There’s a lot of talk about Dynamic Data Centres, Dynamic Infrastructures; mostly in a cloudy context and mostly as some over-arching architectural vendor-focused vision. At times, I wonder if when a vendor talks about a ‘Dynamic Infrastructure’; if they actually mean, you can use as much of OUR infrastructure as you like? You can flex up and down on OUR infrastructure.
This is rather limiting from an end-user IT consumer’s point of view because you still find yourselves locked into a vendor or a group of vendors. So it’s only dynamic with constraints; actually, I think Amazon got it right in their naming, it’s Elastic but not truly Dynamic.
So as a good architect/designer/bodge-it-and-scarper-type person, you should be asking this question every time; if I do this, can I get out? What is my exit plan? Can I change any key component of the stack without major process/capability impact? Is the lock-in which comes with any unique feature worth it?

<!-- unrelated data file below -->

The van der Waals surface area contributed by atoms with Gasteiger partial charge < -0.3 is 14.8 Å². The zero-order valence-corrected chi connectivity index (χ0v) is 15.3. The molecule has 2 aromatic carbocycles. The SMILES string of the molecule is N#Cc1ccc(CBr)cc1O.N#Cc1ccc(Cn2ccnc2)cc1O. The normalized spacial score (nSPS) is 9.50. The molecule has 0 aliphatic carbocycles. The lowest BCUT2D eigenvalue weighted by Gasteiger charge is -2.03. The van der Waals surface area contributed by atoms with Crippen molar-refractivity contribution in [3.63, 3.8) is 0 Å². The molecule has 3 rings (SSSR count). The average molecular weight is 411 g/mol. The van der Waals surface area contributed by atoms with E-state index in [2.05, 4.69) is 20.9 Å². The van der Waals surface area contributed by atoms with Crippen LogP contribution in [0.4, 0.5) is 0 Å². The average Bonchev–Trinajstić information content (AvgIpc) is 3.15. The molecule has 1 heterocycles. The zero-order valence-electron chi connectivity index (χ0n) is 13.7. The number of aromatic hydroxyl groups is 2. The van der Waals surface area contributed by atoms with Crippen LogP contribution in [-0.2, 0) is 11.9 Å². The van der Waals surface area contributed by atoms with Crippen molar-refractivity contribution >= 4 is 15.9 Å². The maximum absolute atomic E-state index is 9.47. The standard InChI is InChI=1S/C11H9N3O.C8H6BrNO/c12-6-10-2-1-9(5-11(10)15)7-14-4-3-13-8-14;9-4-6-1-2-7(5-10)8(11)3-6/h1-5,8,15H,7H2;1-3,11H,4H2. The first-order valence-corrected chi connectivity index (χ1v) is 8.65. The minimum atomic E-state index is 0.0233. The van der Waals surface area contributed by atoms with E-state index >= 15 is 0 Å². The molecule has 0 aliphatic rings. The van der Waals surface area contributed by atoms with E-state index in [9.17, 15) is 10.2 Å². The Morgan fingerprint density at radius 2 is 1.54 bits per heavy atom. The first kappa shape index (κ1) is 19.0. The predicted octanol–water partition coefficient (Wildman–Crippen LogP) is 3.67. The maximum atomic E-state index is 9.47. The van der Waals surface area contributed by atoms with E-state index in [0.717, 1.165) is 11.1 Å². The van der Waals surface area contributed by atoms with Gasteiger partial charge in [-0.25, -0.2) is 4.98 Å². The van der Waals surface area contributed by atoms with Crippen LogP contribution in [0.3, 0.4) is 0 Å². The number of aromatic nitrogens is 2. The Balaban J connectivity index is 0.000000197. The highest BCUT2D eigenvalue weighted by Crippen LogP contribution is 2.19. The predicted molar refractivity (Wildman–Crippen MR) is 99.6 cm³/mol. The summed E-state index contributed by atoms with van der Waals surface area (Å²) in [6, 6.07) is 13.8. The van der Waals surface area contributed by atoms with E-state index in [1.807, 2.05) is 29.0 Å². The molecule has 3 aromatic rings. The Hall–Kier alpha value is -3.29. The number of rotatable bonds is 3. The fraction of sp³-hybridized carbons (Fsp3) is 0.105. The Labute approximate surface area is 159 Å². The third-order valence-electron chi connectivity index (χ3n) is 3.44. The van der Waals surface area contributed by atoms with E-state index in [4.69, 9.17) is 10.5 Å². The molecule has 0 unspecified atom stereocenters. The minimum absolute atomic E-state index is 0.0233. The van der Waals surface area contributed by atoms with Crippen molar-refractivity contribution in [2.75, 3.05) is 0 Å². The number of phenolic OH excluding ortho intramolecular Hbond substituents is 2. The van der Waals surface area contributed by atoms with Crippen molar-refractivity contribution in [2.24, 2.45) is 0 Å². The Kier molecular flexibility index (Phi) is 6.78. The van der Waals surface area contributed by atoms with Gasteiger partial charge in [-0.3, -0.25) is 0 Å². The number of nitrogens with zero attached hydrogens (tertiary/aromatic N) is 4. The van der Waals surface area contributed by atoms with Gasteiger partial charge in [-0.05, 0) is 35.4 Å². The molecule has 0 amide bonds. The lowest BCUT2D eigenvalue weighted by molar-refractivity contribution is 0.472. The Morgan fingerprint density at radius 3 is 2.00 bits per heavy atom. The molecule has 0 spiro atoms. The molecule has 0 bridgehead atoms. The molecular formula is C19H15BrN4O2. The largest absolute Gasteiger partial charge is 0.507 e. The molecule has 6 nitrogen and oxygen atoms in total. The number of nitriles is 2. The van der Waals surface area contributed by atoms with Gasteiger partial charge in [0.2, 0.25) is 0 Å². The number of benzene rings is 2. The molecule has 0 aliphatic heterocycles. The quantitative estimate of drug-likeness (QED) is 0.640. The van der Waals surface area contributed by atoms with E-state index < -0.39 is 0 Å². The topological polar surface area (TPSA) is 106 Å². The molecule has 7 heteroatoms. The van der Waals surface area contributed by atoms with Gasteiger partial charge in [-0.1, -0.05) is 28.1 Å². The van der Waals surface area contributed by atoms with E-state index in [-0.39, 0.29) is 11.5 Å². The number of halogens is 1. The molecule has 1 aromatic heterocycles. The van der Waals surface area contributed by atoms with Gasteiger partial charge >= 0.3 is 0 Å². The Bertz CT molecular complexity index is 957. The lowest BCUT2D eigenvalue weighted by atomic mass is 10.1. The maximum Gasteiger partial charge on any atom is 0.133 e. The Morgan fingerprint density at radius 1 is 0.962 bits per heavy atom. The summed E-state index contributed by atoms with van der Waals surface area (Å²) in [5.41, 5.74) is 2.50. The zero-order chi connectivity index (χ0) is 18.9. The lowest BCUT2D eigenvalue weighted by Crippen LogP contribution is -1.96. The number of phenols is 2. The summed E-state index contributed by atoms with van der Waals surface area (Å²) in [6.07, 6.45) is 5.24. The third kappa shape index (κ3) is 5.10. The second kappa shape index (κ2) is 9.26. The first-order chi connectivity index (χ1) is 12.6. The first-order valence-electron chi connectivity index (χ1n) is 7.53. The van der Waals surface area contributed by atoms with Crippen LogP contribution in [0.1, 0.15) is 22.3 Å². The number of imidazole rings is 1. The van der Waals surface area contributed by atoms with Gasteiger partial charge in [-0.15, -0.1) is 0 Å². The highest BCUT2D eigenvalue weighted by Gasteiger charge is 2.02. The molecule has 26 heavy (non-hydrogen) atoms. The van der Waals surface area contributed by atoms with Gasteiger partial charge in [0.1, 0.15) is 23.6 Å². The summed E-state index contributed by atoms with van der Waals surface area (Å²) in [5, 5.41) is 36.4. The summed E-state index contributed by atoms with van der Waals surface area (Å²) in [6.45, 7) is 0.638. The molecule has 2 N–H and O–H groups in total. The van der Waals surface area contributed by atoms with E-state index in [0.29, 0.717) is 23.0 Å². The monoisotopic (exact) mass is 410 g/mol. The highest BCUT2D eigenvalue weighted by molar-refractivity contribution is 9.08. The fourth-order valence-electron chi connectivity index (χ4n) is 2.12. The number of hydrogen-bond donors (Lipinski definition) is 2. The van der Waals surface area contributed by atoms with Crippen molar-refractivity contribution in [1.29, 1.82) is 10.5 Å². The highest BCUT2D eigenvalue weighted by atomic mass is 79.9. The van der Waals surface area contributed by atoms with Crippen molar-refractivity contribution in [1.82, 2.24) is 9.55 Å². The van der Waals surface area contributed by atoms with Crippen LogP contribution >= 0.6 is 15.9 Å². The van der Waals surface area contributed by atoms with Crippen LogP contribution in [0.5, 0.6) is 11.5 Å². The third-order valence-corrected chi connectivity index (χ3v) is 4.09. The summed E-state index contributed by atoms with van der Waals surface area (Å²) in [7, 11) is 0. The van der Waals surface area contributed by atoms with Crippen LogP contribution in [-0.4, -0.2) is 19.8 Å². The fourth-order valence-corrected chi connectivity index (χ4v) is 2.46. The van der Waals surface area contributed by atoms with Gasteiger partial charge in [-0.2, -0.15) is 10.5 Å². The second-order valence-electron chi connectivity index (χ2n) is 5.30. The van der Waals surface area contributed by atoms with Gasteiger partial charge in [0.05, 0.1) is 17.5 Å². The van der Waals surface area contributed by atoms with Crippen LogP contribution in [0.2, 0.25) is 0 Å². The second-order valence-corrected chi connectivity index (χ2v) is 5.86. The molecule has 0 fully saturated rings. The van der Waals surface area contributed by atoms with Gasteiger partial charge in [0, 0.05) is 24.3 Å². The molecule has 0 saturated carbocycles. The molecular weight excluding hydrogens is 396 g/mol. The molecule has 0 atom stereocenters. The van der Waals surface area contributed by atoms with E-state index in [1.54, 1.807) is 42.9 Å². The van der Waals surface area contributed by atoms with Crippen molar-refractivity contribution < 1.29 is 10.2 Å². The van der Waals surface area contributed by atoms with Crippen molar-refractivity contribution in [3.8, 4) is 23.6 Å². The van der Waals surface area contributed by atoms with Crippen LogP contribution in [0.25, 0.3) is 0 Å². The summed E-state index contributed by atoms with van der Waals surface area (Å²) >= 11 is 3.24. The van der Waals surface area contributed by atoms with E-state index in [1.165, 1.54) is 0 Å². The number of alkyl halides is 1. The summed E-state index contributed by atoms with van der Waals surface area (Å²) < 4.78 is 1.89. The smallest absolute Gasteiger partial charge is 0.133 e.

And when I say any component, I mean all the way up to the application. So as part of the non-functional requirements of any application, there should be:
- Data Export/Import
standards defined and actually implemented. This goes for any off-the-shelf application as well.
For Cloud to truly change the way IT is done and delivered; this has to be done..otherwise the only way is vertically integrated stacks, which ultimately lead to long-term lock-in. There are still mainframes in existence, not only because they are the right platform for some workloads but also because people are struggling to unpick the complex interdependencies which exist.